Do you believe that Rodney Bingenheimer’s (KROQ radio host) interest in Barb Wire Dolls really helped to have an impact with the band?

Rodney definitely had the biggest impact so far for an outside person mainly because he gave us a reason to keep going and he gave us hope. We were doing our own shows in Greece at the time and trying to start up a scene as there was not any scene going on, there was not any punk scene, there wasn’t a rock scene. There were metal bands doing their own thing and so when our little scene started getting out there, because we were doing these punk rock matinees every Sunday at this bar that we found in Athens and somehow Rodney had found our demos.

We had done a demo and he invited us to come to the USA and like I said before there had been no rock or punk bands from Greece to play in the USA before so to be invited, let alone by Rodney Bingenheimer, a guy who discovered all these amazing bands and put them out there to the world… of course we had to say yes and take that chance. We sold everything we could and bought the tickets and I think everything happened after that. There was no reason to give up if those circumstances happened out of nowhere you just got to believe everything else will just unfold as you go along.

From my point of view, being a photographer, how did you happen to get to know Bob Gruen (John Lennon, Led Zeppelin, The Clash, Sex Pistols photographer) and was he fun to work with?

I stalked him! I met Bob outside the Bowery Electric in New York City and again circumstances just happened that both of us were there at the same time, because right then the hurricane had just hit and we came in two days after they opened up New York again after the disaster. He was there the second night after it had all happened. He was outside the Bowery Electric to see someone – I think it was Lenny Kay – and we had just arrived in NYC and we were walking around. We went over to the Bowery Electric because we wanted to see the old CBGB’s. Our eyes just locked and gravity pulled us together.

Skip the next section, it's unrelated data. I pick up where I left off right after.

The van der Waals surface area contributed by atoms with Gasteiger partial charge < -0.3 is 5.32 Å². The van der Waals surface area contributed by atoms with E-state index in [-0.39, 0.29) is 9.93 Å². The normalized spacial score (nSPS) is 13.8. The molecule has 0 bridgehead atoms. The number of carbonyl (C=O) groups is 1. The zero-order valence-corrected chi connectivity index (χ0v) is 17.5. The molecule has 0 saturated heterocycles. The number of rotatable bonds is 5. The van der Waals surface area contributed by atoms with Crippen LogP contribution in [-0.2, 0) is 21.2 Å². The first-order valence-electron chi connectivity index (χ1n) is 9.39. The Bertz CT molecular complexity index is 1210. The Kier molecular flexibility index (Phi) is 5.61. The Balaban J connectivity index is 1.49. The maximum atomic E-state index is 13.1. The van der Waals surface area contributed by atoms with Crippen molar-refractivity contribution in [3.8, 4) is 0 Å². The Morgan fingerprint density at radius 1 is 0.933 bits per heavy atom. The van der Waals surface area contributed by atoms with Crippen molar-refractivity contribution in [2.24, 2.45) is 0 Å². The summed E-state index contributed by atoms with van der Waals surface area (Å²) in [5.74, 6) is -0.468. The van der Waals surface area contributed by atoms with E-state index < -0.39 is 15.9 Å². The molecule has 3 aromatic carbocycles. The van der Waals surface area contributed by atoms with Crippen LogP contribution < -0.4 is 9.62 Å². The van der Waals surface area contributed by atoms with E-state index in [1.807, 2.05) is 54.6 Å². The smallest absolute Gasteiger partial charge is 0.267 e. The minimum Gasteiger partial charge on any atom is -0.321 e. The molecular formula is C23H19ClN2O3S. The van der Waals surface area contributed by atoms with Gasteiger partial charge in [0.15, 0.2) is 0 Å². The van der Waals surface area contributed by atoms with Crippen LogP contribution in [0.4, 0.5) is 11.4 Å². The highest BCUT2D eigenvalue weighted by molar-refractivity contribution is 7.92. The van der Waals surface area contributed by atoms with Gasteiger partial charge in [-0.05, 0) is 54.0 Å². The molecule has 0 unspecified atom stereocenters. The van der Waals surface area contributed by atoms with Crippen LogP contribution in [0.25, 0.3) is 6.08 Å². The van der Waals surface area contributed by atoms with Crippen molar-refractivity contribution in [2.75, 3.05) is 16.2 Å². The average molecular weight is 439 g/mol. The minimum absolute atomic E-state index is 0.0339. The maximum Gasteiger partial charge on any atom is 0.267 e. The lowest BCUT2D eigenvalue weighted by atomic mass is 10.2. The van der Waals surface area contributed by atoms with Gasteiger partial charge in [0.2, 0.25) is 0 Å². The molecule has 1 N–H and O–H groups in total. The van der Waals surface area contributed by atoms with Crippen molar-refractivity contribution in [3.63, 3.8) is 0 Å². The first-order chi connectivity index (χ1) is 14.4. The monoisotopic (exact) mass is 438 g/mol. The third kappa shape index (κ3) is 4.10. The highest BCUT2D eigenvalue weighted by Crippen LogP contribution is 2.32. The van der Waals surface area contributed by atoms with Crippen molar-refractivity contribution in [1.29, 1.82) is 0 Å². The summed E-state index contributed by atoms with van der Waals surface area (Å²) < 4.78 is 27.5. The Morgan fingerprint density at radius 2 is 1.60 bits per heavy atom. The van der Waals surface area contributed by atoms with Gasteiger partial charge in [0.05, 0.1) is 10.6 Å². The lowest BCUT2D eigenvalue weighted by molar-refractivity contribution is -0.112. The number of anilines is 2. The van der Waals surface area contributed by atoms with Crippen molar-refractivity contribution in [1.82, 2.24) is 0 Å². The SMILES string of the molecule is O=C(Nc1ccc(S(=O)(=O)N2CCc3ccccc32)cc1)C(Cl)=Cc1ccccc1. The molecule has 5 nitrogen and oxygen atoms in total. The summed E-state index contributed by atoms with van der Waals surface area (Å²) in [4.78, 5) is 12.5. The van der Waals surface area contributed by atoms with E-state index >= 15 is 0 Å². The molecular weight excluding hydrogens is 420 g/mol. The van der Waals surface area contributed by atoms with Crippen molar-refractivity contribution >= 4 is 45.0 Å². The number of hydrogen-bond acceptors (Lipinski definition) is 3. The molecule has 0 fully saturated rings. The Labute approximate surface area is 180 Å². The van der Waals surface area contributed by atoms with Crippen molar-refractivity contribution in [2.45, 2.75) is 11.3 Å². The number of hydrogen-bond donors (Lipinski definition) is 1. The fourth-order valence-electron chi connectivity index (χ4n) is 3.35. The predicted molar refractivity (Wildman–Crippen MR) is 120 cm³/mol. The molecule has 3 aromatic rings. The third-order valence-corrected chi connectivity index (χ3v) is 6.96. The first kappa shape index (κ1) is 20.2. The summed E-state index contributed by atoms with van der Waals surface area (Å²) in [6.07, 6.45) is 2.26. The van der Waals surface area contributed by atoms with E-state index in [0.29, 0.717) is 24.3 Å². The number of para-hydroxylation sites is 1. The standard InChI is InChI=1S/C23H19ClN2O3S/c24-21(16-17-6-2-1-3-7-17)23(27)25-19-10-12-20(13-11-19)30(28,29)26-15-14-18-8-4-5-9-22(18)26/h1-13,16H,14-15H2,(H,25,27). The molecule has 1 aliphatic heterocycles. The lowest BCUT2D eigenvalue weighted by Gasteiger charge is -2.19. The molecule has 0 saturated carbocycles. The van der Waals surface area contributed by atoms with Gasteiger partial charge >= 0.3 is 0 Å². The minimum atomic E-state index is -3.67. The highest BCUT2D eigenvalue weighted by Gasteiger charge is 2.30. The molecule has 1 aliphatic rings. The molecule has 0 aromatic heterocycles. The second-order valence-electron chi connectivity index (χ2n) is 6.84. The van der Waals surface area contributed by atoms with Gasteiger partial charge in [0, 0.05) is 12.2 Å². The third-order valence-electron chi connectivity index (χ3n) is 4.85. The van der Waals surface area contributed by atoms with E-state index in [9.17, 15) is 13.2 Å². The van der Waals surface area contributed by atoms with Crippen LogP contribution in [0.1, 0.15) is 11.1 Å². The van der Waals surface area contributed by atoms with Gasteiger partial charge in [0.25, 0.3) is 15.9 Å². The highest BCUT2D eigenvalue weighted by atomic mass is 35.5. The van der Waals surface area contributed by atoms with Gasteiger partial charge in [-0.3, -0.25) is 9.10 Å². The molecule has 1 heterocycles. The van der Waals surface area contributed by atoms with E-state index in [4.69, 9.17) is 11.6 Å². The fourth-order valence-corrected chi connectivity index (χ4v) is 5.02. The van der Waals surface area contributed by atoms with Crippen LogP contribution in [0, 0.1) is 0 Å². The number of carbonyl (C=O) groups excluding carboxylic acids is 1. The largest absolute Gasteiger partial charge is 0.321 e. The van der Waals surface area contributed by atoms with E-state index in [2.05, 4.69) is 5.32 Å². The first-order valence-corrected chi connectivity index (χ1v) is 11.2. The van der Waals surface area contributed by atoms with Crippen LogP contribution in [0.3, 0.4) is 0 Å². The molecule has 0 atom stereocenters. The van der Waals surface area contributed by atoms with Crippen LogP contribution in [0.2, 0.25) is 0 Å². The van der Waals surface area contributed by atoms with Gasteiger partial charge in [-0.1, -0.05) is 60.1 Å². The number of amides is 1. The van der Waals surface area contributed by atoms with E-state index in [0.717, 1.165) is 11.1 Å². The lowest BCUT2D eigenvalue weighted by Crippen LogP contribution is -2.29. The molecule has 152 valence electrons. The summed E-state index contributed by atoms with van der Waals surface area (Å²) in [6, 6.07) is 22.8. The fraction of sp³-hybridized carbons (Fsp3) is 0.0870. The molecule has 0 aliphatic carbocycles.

We got talking and I knew who he was and he had heard of us and he had always wanted to go to Crete and he found it fascinating that we were a band from Crete. I think he just wanted to be a part of what we were doing and he wanted to do a photoshoot. He charges about $10,000 to do a photoshoot for a 1 day band shoot and he wanted to do it for free just to contribute to us to help us out because we were a DIY band, but that’s the kind of guy he.

He is able to hang out with all these amazing people to get the coolest photos with John Lennon, Sid Vicious and Tina Turner… all these really cool people because he is the type of guy you want to be around and don’t mind being around. He just has that energy about him I think that’s the beauty about Bob, he’s like Andy Warhol. You know Andy was not necessarily an artist but he was art so everything he touched was artistic. It is the same with Bob. It’s not that he is the best photographer in the world but there is something about him that everyone wants to be around him and wants to get photos done by him and he just has a really good energy about him.

The original punk movement took place more than 30 years ago. Do you try and incorporate elements of that sound into your music or do you try and stay more up to date with your songwriting and live shows?

I don’t think we think about time. I think we are our own thing and think that’s what people see about us and compare us to the first wave of punk. We don’t follow anyone else’s rules, that was the beauty of the first wave of punk – that if you had an idea and you could bring something new, original, unique to the table then you were considered punk. It was not about following something old, something new or following something in modern times and that’s what we respect about it and that’s what we try to do. I mean that’s what we do. We are not really punk, we’re just a rock n roll band. Punk’s all in the mind and I think like minded people can see what we are all about.

The new album which I reviewed back in July is a bit more polished with a different fuller sound from your harder debut album Slit. Was that a deliberate thing and did working with producer Jay Baumgardner and engineer Howie Weinberg have any impact on your sound for it?

When we recorded the album at Sonic Ranch, Jay had heard the rough mixes and he wanted to be part of it. He is really good at clearing up everything as a mess when we recorded it so definitely he had a part in making each instrument pop out nice and clearly and give it the respect it needed. Jay is really easy to work with and he is awesome and has worked with some of the greatest people in the rock world. Like Bob and Rodney, he just wanted to contribute to be a part of what we were doing and Steve obviously, he came out of the woodwork for it.